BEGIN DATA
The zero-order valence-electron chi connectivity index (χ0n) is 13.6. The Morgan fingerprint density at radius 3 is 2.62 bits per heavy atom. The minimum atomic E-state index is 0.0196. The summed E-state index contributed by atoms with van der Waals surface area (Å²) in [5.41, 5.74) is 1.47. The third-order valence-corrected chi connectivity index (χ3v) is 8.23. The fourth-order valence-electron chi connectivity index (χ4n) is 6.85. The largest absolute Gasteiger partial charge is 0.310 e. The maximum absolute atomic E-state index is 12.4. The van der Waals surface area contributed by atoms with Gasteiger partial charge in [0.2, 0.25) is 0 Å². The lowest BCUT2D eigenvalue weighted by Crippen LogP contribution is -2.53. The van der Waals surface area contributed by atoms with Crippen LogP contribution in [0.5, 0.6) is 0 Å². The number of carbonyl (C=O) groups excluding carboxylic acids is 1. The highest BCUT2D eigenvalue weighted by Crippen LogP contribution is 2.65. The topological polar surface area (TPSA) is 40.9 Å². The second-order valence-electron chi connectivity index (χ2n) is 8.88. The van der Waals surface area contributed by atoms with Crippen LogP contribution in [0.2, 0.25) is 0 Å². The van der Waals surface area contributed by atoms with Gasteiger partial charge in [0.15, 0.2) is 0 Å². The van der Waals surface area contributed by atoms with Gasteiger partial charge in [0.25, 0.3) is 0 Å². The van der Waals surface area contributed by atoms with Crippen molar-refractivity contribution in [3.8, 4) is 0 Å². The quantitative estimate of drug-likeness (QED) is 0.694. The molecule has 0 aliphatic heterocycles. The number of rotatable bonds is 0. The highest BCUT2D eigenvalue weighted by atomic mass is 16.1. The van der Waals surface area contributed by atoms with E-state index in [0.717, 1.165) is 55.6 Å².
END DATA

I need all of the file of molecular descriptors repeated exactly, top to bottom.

The zero-order valence-electron chi connectivity index (χ0n) is 13.6. The Morgan fingerprint density at radius 3 is 2.62 bits per heavy atom. The minimum atomic E-state index is 0.0196. The summed E-state index contributed by atoms with van der Waals surface area (Å²) in [5.41, 5.74) is 1.47. The third-order valence-corrected chi connectivity index (χ3v) is 8.23. The fourth-order valence-electron chi connectivity index (χ4n) is 6.85. The largest absolute Gasteiger partial charge is 0.310 e. The maximum absolute atomic E-state index is 12.4. The van der Waals surface area contributed by atoms with Gasteiger partial charge in [0.2, 0.25) is 0 Å². The lowest BCUT2D eigenvalue weighted by Crippen LogP contribution is -2.53. The van der Waals surface area contributed by atoms with Crippen LogP contribution in [0.5, 0.6) is 0 Å². The number of carbonyl (C=O) groups excluding carboxylic acids is 1. The highest BCUT2D eigenvalue weighted by Crippen LogP contribution is 2.65. The topological polar surface area (TPSA) is 40.9 Å². The second-order valence-electron chi connectivity index (χ2n) is 8.88. The van der Waals surface area contributed by atoms with Crippen LogP contribution in [0.2, 0.25) is 0 Å². The van der Waals surface area contributed by atoms with Gasteiger partial charge in [0.15, 0.2) is 0 Å². The van der Waals surface area contributed by atoms with Gasteiger partial charge in [0.25, 0.3) is 0 Å². The van der Waals surface area contributed by atoms with Crippen molar-refractivity contribution in [3.8, 4) is 0 Å². The quantitative estimate of drug-likeness (QED) is 0.694. The molecule has 0 aliphatic heterocycles. The number of rotatable bonds is 0. The highest BCUT2D eigenvalue weighted by atomic mass is 16.1. The van der Waals surface area contributed by atoms with E-state index in [0.717, 1.165) is 55.6 Å².